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Referenced by
Citing PatentFiling datePublication dateApplicantTitle
US8008064Feb 15, 2007Aug 30, 2011Pawliszyn Janusz BCalibration procedure for investigating biological systems
US8080407 *Nov 4, 2010Dec 20, 2011Pawliszyn Janusz BCalibration procedures and devices for investigation biological systems
US8114660 *Nov 3, 2010Feb 14, 2012Pawliszyn Janusz BCalibration procedures and devices for investigation biological systems
US8598325Mar 5, 2012Dec 3, 2013Janusz B. PawliszynSolid-phase microextraction coatings and methods for their preparation
US8939963 *Dec 30, 2008Jan 27, 2015Intuitive Surgical Operations, Inc.Surgical instruments with sheathed tendons
US9733234Jun 12, 2015Aug 15, 2017Jp Scientific LimitedProbe for extraction of molecules of interest from a sample
US20040083826 *Aug 13, 2003May 6, 2004CsirGas borne substance sampling device
US20070148782 *Feb 15, 2007Jun 28, 2007Janusz PawliszynCalibration procedure for investigating biological systems
US20090026122 *Jul 16, 2008Jan 29, 2009JanuszBiocompatible solid-phase microextraction coatings and methods for their preparation
US20100000342 *Dec 20, 2007Jan 7, 2010Thierry ZesigerNeedle and device for solid phase micro extraction
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US20110067482 *Nov 4, 2010Mar 24, 2011Janusz PawliszynCalibration procedures and devices for investigation biological systems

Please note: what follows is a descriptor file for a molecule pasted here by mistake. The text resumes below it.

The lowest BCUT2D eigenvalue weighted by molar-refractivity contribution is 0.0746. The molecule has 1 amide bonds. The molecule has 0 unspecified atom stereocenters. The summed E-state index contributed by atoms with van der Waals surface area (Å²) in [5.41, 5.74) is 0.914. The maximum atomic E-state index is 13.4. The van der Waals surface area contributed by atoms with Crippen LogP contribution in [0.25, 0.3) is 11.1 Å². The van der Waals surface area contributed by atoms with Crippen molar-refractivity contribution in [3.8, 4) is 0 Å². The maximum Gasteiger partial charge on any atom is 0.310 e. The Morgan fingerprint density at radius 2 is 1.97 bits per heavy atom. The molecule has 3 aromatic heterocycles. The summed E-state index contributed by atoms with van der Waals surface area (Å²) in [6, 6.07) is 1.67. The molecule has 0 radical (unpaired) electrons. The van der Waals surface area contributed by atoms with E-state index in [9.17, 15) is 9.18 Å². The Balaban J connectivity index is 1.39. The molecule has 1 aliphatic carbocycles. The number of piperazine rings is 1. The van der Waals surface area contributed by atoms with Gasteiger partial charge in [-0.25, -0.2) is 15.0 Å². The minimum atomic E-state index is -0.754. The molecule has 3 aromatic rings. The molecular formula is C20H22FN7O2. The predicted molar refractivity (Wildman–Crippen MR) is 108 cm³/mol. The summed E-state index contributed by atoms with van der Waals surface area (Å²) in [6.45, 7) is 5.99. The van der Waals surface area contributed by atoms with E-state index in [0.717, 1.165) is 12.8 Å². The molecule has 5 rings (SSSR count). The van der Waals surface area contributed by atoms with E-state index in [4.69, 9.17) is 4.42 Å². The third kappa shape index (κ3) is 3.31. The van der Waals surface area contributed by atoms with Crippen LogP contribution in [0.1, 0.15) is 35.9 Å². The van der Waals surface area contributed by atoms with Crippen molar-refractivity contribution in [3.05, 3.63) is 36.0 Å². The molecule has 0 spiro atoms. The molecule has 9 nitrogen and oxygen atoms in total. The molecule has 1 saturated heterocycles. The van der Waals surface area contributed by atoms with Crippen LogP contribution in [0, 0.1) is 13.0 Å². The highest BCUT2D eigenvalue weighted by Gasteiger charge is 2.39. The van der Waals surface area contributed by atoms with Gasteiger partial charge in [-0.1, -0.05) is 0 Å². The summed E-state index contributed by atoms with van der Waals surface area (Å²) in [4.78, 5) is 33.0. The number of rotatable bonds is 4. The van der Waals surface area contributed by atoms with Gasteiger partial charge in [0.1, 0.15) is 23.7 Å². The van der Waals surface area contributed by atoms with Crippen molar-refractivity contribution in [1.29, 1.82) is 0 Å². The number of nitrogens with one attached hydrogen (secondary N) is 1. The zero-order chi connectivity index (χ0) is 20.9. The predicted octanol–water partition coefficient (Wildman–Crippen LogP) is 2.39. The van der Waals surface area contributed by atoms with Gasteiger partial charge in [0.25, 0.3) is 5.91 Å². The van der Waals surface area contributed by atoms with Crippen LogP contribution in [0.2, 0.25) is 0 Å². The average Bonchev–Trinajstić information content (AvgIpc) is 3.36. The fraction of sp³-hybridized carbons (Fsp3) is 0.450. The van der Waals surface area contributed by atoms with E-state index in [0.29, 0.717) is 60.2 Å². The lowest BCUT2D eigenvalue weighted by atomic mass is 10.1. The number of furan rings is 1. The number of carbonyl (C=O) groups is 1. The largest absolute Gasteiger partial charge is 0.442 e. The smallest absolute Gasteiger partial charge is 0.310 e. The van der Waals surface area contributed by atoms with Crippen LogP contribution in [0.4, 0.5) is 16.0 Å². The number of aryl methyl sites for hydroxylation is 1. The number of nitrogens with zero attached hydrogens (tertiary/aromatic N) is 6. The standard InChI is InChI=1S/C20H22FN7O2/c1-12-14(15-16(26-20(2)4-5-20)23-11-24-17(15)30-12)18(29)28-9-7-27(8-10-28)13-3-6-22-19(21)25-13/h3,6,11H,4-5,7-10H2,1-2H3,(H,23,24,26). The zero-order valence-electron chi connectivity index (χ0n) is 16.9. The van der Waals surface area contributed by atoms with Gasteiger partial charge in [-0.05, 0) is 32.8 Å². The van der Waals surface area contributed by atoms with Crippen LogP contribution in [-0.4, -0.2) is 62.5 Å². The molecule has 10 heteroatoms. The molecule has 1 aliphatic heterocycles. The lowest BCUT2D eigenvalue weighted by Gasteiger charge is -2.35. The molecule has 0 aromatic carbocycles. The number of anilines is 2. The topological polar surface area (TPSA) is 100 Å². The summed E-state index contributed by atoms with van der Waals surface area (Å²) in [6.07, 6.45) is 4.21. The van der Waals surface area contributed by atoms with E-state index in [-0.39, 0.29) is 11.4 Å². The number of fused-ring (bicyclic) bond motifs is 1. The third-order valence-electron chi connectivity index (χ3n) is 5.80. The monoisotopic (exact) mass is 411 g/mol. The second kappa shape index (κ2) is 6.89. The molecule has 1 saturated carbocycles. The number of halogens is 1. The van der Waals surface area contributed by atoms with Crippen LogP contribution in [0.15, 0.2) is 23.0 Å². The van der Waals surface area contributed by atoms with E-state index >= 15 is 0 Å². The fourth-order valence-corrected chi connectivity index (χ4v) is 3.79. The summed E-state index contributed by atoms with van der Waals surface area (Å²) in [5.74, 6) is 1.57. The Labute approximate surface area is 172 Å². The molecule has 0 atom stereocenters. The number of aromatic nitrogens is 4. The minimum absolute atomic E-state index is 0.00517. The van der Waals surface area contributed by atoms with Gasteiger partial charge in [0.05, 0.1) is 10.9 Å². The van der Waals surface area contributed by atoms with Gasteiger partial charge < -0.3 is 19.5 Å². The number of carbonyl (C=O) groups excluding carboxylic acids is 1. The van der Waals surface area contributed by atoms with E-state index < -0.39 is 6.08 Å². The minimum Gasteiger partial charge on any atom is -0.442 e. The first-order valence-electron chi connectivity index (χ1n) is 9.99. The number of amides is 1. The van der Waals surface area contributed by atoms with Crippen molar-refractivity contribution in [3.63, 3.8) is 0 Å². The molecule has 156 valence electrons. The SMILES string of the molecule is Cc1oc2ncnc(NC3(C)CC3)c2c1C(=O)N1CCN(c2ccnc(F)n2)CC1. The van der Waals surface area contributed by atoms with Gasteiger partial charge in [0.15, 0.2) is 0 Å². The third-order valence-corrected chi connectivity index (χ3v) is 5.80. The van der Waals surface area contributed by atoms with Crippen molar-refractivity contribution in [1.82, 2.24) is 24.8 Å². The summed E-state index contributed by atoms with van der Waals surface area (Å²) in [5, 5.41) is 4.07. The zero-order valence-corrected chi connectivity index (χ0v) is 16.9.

US20110104027 *Nov 3, 2010May 5, 2011Janusz PawliszynCalibration procedures and devices for investigation biological systems
CN102248376A *Jun 28, 2011Nov 23, 2011湖北三江航天江北机械工程有限公司Machining method of porous thin-wall protective tube with large length-diameter ratio
CN102248376BJun 28, 2011Mar 27, 2013湖北三江航天江北机械工程有限公司Machining method of porous thin-wall protective tube with large length-diameter ratio
Classifications
U.S. Classification73/863.21, 73/864.01, 73/64.56, 73/864.71, 422/69, 422/88, 422/429
International ClassificationB01L3/02
Cooperative ClassificationB01L3/0275, B01L3/0217, B01L2300/0672
European ClassificationB01L3/02E
Legal Events
DateCodeEventDescription
Jul 27, 2001ASAssignment
Owner name: REGENTS OF THE UNIVERSITY OF CALIFORNIA, THE, CALI
Free format text: ASSIGNMENT OF ASSIGNORS INTEREST;ASSIGNORS:ANDRESEN, BRIAN D.;RANDICH, ERIK;REEL/FRAME:012044/0739;SIGNING DATES FROM 20010705 TO 20010712
Jan 14, 2002ASAssignment
Owner name: ENERGY, U.S. DEPARTMENT OF, CALIFORNIA
Free format text: CONFIRMATORY LICENSE;ASSIGNOR:CALIFORNIA, UNIVERSITY OF;REEL/FRAME:012484/0025
Effective date: 20011029
Jun 23, 2008ASAssignment
Owner name: LAWRENCE LIVERMORE NATIONAL SECURITY LLC, CALIFORN
Free format text: ASSIGNMENT OF ASSIGNORS INTEREST;ASSIGNOR:THE REGENTS OF THE UNIVERSITY OF CALIFORNIA;REEL/FRAME:021217/0050
Effective date: 20080623
Sep 10, 2008FPAYFee payment
Year of fee payment: 4
Nov 12, 2012REMIMaintenance fee reminder mailed
Mar 29, 2013LAPSLapse for failure to pay maintenance fees
May 21, 2013FPExpired due to failure to pay maintenance fee
Effective date: 20130329